Crim 101 – Lecture Notes (Week 2)
• Crimes as “social events”, involving offenders, victims,
bystanders and witnesses, the police, and other participants in
the criminal justice system.
• Examines the precursors, transactions and aftermaths.
• Examines the settings.
• Criminal event theory is not “new”.
• Interwoven with routine activities theory, lifestyle exposure
theory, and environmental criminology.
• All focus on:
“criminal opportunities”/”suitable targets”
“situational crime prevention”
• Crimes should be viewed as “social” events.
• Involve people interacting with each other.
• Referred to as events (or episodes) because they “have a
beginning and an end”.
• Most offenders are young males (more than 75% in some
Lower socioeconomic status,
Minority group (e.g., African American and Aboriginal)
Unemployed/ temporarily unemployed.
• 1217 age group represented only 8% of population, while
accounting for ~33% of all crime.
• Excusebased explanation (denial of responsibility)
• Offender may agree the act was wrong, but say that they are
Emotional problems for drug use
• Offender accepts responsibility, but claims the act was
• Offender says the victim deserved it or “was asking for it”, or
that “everyone else does it, so why shouldn’t I?”
• Known as “techniques of neutralization”
• Offenders do experience feelings of guilt, and find it
necessary to rationalize/ justify their behavior.
• Offenders and victims’ characteristics usually are alike
• Individuals most likely to be victimized are young, single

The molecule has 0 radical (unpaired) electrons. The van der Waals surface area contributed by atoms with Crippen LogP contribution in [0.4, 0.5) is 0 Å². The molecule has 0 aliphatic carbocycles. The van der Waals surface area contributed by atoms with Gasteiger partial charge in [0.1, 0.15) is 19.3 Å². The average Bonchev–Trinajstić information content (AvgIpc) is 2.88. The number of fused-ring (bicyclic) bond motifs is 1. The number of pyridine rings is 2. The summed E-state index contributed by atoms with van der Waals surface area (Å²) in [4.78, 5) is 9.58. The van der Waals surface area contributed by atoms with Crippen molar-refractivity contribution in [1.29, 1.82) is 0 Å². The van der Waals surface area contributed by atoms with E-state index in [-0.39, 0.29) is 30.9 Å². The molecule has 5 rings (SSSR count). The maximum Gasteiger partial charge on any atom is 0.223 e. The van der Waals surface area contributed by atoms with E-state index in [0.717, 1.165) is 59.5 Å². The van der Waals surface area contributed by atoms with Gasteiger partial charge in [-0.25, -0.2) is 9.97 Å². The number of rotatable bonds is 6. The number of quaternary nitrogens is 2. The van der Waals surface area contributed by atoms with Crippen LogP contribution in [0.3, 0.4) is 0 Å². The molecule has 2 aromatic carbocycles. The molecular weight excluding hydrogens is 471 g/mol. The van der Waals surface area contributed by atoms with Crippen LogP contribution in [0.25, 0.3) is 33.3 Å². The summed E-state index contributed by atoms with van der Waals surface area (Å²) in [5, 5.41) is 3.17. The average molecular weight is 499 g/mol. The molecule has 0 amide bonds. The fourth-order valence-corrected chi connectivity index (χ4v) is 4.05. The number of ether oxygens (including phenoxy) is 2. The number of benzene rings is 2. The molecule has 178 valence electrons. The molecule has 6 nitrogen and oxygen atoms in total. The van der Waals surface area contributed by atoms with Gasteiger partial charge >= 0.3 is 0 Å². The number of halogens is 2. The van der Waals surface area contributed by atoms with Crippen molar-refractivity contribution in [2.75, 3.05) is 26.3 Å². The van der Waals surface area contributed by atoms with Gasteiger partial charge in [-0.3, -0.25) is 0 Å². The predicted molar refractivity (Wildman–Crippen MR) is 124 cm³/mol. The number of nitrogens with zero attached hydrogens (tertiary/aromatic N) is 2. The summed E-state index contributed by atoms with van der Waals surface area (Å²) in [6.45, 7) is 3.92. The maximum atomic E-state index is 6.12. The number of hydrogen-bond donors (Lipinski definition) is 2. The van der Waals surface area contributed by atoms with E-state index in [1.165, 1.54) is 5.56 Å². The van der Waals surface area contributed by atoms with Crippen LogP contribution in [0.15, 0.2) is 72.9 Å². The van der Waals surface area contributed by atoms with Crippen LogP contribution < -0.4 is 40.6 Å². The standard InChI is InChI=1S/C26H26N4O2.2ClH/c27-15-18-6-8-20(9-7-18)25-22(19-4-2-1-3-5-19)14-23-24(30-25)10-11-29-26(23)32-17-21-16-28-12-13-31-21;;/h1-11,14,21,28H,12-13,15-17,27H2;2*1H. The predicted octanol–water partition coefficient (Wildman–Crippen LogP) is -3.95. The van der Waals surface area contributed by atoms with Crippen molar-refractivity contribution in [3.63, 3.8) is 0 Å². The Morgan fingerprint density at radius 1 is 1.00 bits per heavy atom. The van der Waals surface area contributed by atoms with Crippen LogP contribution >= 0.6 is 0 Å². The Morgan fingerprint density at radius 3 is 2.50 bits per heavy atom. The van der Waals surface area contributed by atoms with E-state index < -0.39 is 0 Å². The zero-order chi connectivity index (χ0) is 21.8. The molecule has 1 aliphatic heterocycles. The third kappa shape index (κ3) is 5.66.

males, 1524 years of age, who are poor, and/ or from ethnic
• People over 65 years of age are least likely to be victimized.
• Relatively little difference between genders in terms of
overall risk of personal victimization.
• Victims often don’t realize or acknowledge they’ve been
• May not define what happened to them as a crime.
• Especially true if crime committed by a friend, acquaintance
or family member.
• Bystanders and witnesses may deter or prevent a crime by
• Offenders maybe reluctant to commit a crime in front of
witnesses or possible interveners.
• Bystanders and witnesses may prevent a crime from
escalating, by breaking up a fight, or by calling the police.
• Bystanders may also facilitate crime:
Encouraging a fight,
Encouraging someone to vandalize a property,
Participating in a group that witnesses and encourages a
• Police often have direct influence on whether or not an act
comes to be regarded as a crime
• May let someone off with warning if they come from a “good
family”, yet arrest someone who does exactly the same thing
because he/ she is a “street kid”.
• Proactive policing – actively searching for specific crimes
• Reactive policing – respond to calls; at request of the public
• Many crimes do not even come to the attention of the police.
• Victims decide for one reason or another not to report them.
• Unreported/ unknown amount of crime is estimated to be
over half of all crimes that are committed.
• Victims more likely to report serious crimes or crimes where
perpetrator is a stranger.
• Less likely to report less serious crimes, or crimes where
perpetrator is known to them (e.g., friend or family member). • Victims of crime sometimes involved in criminal activities
themselves, and are reluctant to draw att